Brexit negotiations: will London break its promises?

Even before the post-Brexit negotiations that will define the EU's future relations with the UK have begun, Boris Johnson's government is already threatening to break them off. London says it has no intention of adhering to EU regulations in the future, and reserves the right to withdraw from the talks if a free trade agreement is not tangible by June. Europe's commentatos voice indignation.

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Corriere della Sera (IT) /

Fear of the photo finish

London correspondent Luigi Ippolito explains in Corriere della Sera why Johnson's government is now once again talking about a "no deal":

“In this way the British are hoping to avoid having their backs to the wall in the photo finish negotiations shortly before December 31, when the current transition period expires. ... And here the EU is seeing red: the 27 want to prevent the UK from becoming a dangerous competitor by aggressively deregulating its economy; and are demanding that the 'level playing field' be respected. They therefore accuse Johnson of having broken his word after signing the joint political declaration at the end of last year.”

Irish Examiner (IE) /

Britain turning into a rogue state

The British government wants to break its promises, the Irish Examiner comments angrily:

“This new position, this dismissal of the withdrawal agreement Mr Johnson concluded with the EU just last October, is shocking but hardly surprising. It is hardly the first or second U-turn in his backstory. It is as if Mr Johnson imagines one agreement after another is just a stepping stone that can be forgotten once it has served its purpose. ... It is distressing but now plausible to argue that Britain, under the tightening influence of hard right Brexiteers, has assumed the characteristics of a rogue state and an increasingly unreliable neighbour. How very sad.”

Die Welt (DE) /

The British need to make their choice

The daily Die Welt sees the threats from the UK as a sign that

“Prime Minister Boris Johnson is seeking a rather loose relationship with the EU. So now it is once more up to the Europeans to bring the British back down to earth. And make it clear to them that one thing - unhindered access to the EU market - cannot be achieved without the other - the adaptation of EU regulations. In the end the British will have to decide what is more important to them: the flowery purity of the principle of sovereignty - or economic advantages.”

Die Presse (AT) /

Not good advertising for itself

Die Presse wonders how this Britain thinks it will find attractive trading partners:

“Trade agreements are ultimately the best advertisement for potential international partners. If the British government doesn't make concessions it will find it difficult to quickly replace the EU's many international trade agreements with its own. After all, who wants to cooperate with a country that has no understanding for a partner's established norms and is always focused solely on its own competitive advantage?”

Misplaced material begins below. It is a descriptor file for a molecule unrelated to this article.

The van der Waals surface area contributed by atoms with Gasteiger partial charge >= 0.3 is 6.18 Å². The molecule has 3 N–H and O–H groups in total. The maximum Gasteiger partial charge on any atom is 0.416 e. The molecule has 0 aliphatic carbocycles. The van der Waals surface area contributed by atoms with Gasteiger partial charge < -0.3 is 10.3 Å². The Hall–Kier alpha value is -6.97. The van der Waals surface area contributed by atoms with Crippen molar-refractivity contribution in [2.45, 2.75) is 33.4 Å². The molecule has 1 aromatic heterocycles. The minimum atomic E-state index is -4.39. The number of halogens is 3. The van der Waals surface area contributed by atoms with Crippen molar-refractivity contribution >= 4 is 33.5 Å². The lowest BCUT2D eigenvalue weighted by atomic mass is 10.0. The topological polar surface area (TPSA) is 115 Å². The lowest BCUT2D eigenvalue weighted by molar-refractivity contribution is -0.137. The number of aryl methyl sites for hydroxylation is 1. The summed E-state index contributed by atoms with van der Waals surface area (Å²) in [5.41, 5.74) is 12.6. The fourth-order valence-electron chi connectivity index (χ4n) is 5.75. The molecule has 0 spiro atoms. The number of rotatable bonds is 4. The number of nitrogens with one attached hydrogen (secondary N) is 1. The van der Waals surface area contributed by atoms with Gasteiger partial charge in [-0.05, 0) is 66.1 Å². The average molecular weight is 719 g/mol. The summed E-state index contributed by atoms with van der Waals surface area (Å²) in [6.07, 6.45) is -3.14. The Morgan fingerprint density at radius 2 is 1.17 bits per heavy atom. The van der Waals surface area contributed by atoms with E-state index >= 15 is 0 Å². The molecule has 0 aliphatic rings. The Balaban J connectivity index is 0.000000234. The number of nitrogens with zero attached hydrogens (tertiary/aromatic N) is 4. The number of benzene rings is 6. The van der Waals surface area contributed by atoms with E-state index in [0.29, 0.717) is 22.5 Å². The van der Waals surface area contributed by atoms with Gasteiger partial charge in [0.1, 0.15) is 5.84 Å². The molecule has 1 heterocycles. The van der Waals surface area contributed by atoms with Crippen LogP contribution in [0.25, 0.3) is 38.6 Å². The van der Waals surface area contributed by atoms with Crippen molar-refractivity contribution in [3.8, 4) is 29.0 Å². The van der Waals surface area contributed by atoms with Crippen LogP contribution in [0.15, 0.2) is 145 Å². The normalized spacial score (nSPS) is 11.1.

Le Soir (BE) /

Arrogance cannot lead to success

Despite a comfortable parliamentary majority, Boris Johnson is going too far when he disregards the declaration signed in October which commits to close partnership with Brussels, Le Soir believes:

“In London it's hoped that this radical break with the EU, although painful at first, will provide a salutary shock to the British economy. Under these circumstances, and unless this populist-sounding ideological line is softened, a clash seems inevitable. A 'no deal' will be expensive. For both sides. Our British 'friends, neighbours and allies', as Barnier says, will be reminded that the splendid isolation of Britain and its 65 million inhabitants will seriously hinder its access to the European internal market and its 500 million consumers.”

The Daily Telegraph (GB) /

Brussels slept through the Brexit

The EU should start treating Britain like an independent state, The Daily Telegraph demands:

“The EU still seems to treat the UK like an exiting country trying to negotiate the terms of its withdrawal. It has not quite clocked the UK has already left. We are a third party wanting to do a deal with the EU, not applying to remain in its legal orbit. When Japan, the US or any other country has negotiated with the EU they are treated as independent nation states. There is never any question of those countries having to follow EU rules and regulations - so why is the EU demanding the UK does just that?”

Irish Independent (IE) /

Ireland needs a stable government now

Ireland's parties need to focus on getting a new government up and running after the general election so the country is prepared for the post-Brexit negotiations, The Irish Independent demands:

“We should be under no illusions but that the Irish Sea border will again become a bargaining chip. The clouds are darkening over the trade talks. ... Internal party power-plays must not take priority in the face of gathering uncertainty. Throughout Brexit, Ireland enjoyed maximum solidarity from the EU. A show of solidarity from our own political leaders in a demonstration of enthusiasm to form a government instead of running away from it might be in order - not as a last resort, but as a first duty.”